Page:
Focus on product quality key to cutting cycle times
Leading-edge industries such as solar (i.e., photovoltaic or PV) and semiconductor manufacturing have made a concerted effort to shorten cycle times to improve process and production efficiencies as a means to gain competitive advantage. Many tools have been proposed for reducing cycle times: automation, six sigma, lean manufacturing, and better synchronization between demand and supply. Product quality permeates all these tools. Product quality or the lack of it has a direct and significant impact on total cycle times and lead times. It's time that manufacturers make that connection. In this article, we discuss a closed-loop approach to quality that enables cycle-time reduction.
Karim Lokas, Camstar Systems, Inc., Charlotte, NC USA
Peter Drucker, one of the strongest advocates for and most subtle analysts of business and industry, gave this advice: "Until we can manage time, we can manage nothing else." A close look at the development of manufacturing might compel one to add a rejoinder to Drucker's statement: unless we look closely at product quality, we'll never manage time effectively; certainly, we'll struggle to shorten critical cycle times. In fact, shorter cycle times are typically a natural outcome of a good, closed-loop process. In emerging and highly competitive industries, rapid delivery of top quality products can mean the difference between survival and success.
The solar perspective: why cycle times matter
The solar industry is a good example of why cycle times are important, and how cutting cycle times can speed the achievement of industry goals. This industry wants to be a viable alternative to fossil fuels, which is only achievable through grid parity— that is, the leveled cost of electricity (LCOE) delivered to the consumer has to be equal to the total cost of the current mainline energy grid. For this to happen, fundamental shifts must occur in the manufacture of solar products and in the cost of installation and maintenance of solar energy systems.
A key question is, what is the role of the solar or PV manufacturer in this complex chain that is ultimately intended to support a grid equivalent cost per kWh? Roughly 80% of a solar energy system's total cost comes from manufacturing its products. For solar or PV manufacturers to play their part in changing the dynamics of the market—and the economics of the market—they have to look at their manufacturing processes and understand how cycle time is a key factor in lowering costs and speeding responsiveness to market demand.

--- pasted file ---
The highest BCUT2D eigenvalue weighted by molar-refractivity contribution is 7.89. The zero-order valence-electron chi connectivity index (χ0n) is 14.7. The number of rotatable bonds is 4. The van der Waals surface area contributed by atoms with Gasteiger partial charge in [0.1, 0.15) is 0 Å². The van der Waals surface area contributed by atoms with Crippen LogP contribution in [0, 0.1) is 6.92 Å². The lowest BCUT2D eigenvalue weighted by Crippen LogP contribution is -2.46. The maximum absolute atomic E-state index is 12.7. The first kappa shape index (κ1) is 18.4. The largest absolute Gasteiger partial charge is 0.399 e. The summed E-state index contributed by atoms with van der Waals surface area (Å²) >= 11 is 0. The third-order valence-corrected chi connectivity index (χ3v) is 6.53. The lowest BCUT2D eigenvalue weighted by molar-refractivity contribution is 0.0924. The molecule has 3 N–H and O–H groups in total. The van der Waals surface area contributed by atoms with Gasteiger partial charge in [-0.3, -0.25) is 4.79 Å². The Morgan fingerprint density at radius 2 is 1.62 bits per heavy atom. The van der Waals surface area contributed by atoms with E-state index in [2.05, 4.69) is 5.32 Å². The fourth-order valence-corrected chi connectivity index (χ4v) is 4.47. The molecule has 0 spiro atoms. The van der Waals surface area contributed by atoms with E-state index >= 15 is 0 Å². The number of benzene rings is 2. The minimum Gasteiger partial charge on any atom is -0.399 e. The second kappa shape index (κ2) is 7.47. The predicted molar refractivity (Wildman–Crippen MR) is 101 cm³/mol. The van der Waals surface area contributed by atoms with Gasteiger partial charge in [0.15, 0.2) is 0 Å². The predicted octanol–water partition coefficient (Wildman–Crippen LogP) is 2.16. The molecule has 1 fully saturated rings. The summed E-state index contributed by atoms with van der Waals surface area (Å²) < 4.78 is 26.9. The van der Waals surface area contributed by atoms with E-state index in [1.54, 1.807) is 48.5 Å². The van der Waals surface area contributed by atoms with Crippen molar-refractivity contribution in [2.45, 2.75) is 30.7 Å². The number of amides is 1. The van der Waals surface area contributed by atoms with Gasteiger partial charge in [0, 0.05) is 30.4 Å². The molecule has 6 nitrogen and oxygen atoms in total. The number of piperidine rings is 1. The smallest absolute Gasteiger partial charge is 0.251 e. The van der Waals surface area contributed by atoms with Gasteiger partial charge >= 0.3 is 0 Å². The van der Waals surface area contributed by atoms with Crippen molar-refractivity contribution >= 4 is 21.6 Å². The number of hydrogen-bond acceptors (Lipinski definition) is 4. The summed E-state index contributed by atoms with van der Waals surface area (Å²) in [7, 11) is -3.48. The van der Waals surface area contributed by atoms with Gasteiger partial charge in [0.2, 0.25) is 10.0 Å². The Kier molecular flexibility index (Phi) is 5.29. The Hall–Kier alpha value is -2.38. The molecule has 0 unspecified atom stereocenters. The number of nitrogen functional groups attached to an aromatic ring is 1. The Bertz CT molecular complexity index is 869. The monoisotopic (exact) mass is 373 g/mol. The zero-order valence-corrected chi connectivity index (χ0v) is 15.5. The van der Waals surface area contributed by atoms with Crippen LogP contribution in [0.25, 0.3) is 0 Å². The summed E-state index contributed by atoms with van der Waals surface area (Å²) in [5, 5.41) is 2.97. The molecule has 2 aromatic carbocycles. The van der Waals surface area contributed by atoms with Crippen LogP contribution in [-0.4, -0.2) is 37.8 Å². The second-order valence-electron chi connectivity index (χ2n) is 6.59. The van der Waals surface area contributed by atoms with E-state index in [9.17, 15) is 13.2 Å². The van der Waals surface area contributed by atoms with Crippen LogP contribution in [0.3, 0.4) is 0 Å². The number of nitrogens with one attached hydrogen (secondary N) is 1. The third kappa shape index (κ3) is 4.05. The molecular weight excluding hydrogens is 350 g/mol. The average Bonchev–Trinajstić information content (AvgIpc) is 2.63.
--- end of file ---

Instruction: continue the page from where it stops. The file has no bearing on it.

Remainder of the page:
Total cycle time (TCT) is the period from when a demand signal is communicated to a manufacturer to when finished goods are available for distribution logistics. Therefore, TCT has a huge impact on lead time: the time from when a manufacturer makes a promise of shipment or a sales order commitment to when the product arrives at the buyer's destination.
Obviously, cycle time is central to manufacturing costs. The more distended and inefficient the cycle, the greater the costs will be. Long manufacturing cycle times are expensive. They result in lower customer satisfaction, higher costs of carrying excess WIP and inventory, increased operating overhead, and poor asset utilization. This is why manufacturers are working so hard to cut their cycle times.
How product quality affects cycle time
How does product quality play into cycle time? Simply put, the more time a manufacturer spends making good product is time that is not spent making bad product. That focus cuts cycle times more effectively than just about anything.
Conversely, the time you're making bad product or less-than-perfect product is inversely related to both the amount of product you can make and the time it takes to make good product, on average, from all the wasted time, rework, or energy that goes into dealing with bad product. It's time that is adding up and being averaged out across cycle times for all your products. The way to start reducing long cycle times is to eliminate quality problems at their source in the manufacturing process.
Figure 1. Closed-loop model for advancing product quality.
A closed-loop approach (Fig. 1) to product quality can identify and remove the causes of process variability that result in low yields, product performance issues, long troubleshooting, and, specifically for PV manufacturers, the inability to reduce cost per watt for their customers. This closed-loop approach unifies collaborative design, planning, supply, manufacturing, and customer experience through an enterprise quality process that accelerates continuous improvement and innovation while removing the causes of long cycle times.
The first step is manufacturing enforcement. Solar and semiconductor manufacturers can dramatically reduce cycle time, waste, and yield loss from poor quality through 'Right First Time' enforcement.
Enforcement in manufacturing applies to the "five Ms":
• Man: Only trained certified operators perform the work.
• Materials: Use the right materials, at the right revision, at the right step for the product.
• Method: Every procedure in the process is performed correctly, in the right sequence.
• Machine: Use only properly maintained and calibrated equipment or tools.
• Measure: Tests must be performed, and the results must be satisfactory, before processing can continue.